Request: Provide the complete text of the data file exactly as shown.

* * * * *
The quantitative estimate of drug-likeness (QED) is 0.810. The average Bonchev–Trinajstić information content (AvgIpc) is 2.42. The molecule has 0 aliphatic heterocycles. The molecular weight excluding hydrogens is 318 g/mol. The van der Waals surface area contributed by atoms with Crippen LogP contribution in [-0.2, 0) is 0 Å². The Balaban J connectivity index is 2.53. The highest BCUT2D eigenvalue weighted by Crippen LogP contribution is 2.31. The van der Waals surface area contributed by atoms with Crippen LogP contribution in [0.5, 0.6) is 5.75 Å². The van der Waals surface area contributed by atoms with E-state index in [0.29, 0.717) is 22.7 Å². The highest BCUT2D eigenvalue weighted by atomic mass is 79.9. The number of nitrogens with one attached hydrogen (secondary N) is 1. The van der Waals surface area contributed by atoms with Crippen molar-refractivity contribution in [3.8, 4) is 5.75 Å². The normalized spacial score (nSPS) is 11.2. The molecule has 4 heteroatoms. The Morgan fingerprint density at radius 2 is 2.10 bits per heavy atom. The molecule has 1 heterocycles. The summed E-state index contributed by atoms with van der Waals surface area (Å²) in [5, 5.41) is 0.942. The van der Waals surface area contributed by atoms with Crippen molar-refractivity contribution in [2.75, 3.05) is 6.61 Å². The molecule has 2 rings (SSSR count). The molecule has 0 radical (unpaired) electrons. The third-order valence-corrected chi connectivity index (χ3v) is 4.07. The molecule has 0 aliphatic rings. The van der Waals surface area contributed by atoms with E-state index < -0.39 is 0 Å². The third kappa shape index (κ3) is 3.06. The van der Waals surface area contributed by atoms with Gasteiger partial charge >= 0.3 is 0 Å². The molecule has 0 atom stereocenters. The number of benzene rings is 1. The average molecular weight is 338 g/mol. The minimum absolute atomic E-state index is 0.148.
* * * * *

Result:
The quantitative estimate of drug-likeness (QED) is 0.810. The average Bonchev–Trinajstić information content (AvgIpc) is 2.42. The molecule has 0 aliphatic heterocycles. The molecular weight excluding hydrogens is 318 g/mol. The van der Waals surface area contributed by atoms with Crippen LogP contribution in [-0.2, 0) is 0 Å². The Balaban J connectivity index is 2.53. The highest BCUT2D eigenvalue weighted by Crippen LogP contribution is 2.31. The van der Waals surface area contributed by atoms with Crippen LogP contribution in [0.5, 0.6) is 5.75 Å². The van der Waals surface area contributed by atoms with E-state index in [0.29, 0.717) is 22.7 Å². The highest BCUT2D eigenvalue weighted by atomic mass is 79.9. The number of nitrogens with one attached hydrogen (secondary N) is 1. The van der Waals surface area contributed by atoms with Crippen molar-refractivity contribution in [3.8, 4) is 5.75 Å². The normalized spacial score (nSPS) is 11.2. The molecule has 4 heteroatoms. The Morgan fingerprint density at radius 2 is 2.10 bits per heavy atom. The molecule has 1 heterocycles. The summed E-state index contributed by atoms with van der Waals surface area (Å²) in [5, 5.41) is 0.942. The van der Waals surface area contributed by atoms with Crippen molar-refractivity contribution in [2.75, 3.05) is 6.61 Å². The molecule has 2 rings (SSSR count). The molecule has 0 radical (unpaired) electrons. The third-order valence-corrected chi connectivity index (χ3v) is 4.07. The molecule has 0 aliphatic rings. The van der Waals surface area contributed by atoms with E-state index < -0.39 is 0 Å². The third kappa shape index (κ3) is 3.06. The van der Waals surface area contributed by atoms with Gasteiger partial charge >= 0.3 is 0 Å². The molecule has 0 atom stereocenters. The number of benzene rings is 1. The average molecular weight is 338 g/mol. The minimum absolute atomic E-state index is 0.148.